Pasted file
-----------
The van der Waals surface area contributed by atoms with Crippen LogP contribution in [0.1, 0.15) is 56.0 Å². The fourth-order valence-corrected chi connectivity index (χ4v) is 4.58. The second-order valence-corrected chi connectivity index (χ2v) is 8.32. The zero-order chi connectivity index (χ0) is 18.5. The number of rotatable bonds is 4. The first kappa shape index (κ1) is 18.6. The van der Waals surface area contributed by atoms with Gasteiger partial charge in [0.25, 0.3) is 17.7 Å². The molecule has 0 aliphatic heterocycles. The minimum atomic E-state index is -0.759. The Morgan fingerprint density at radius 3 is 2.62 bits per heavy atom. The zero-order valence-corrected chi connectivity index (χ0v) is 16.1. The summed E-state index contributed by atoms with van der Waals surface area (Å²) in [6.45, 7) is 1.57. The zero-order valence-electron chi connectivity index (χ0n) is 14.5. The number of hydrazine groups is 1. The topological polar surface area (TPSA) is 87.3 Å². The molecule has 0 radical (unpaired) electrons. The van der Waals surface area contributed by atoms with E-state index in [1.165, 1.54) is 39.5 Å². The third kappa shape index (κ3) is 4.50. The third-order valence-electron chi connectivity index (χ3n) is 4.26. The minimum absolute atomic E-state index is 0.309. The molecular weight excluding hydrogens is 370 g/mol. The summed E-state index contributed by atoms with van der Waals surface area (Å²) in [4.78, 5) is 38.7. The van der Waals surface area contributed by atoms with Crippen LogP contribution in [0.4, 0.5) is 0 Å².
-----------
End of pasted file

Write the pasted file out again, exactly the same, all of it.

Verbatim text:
The van der Waals surface area contributed by atoms with Crippen LogP contribution in [0.1, 0.15) is 56.0 Å². The fourth-order valence-corrected chi connectivity index (χ4v) is 4.58. The second-order valence-corrected chi connectivity index (χ2v) is 8.32. The zero-order chi connectivity index (χ0) is 18.5. The number of rotatable bonds is 4. The first kappa shape index (κ1) is 18.6. The van der Waals surface area contributed by atoms with Gasteiger partial charge in [0.25, 0.3) is 17.7 Å². The molecule has 0 aliphatic heterocycles. The minimum atomic E-state index is -0.759. The Morgan fingerprint density at radius 3 is 2.62 bits per heavy atom. The zero-order valence-corrected chi connectivity index (χ0v) is 16.1. The summed E-state index contributed by atoms with van der Waals surface area (Å²) in [6.45, 7) is 1.57. The zero-order valence-electron chi connectivity index (χ0n) is 14.5. The number of hydrazine groups is 1. The topological polar surface area (TPSA) is 87.3 Å². The molecule has 0 radical (unpaired) electrons. The van der Waals surface area contributed by atoms with E-state index in [1.165, 1.54) is 39.5 Å². The third kappa shape index (κ3) is 4.50. The third-order valence-electron chi connectivity index (χ3n) is 4.26. The minimum absolute atomic E-state index is 0.309. The molecular weight excluding hydrogens is 370 g/mol. The summed E-state index contributed by atoms with van der Waals surface area (Å²) in [4.78, 5) is 38.7. The van der Waals surface area contributed by atoms with Crippen LogP contribution in [0.4, 0.5) is 0 Å².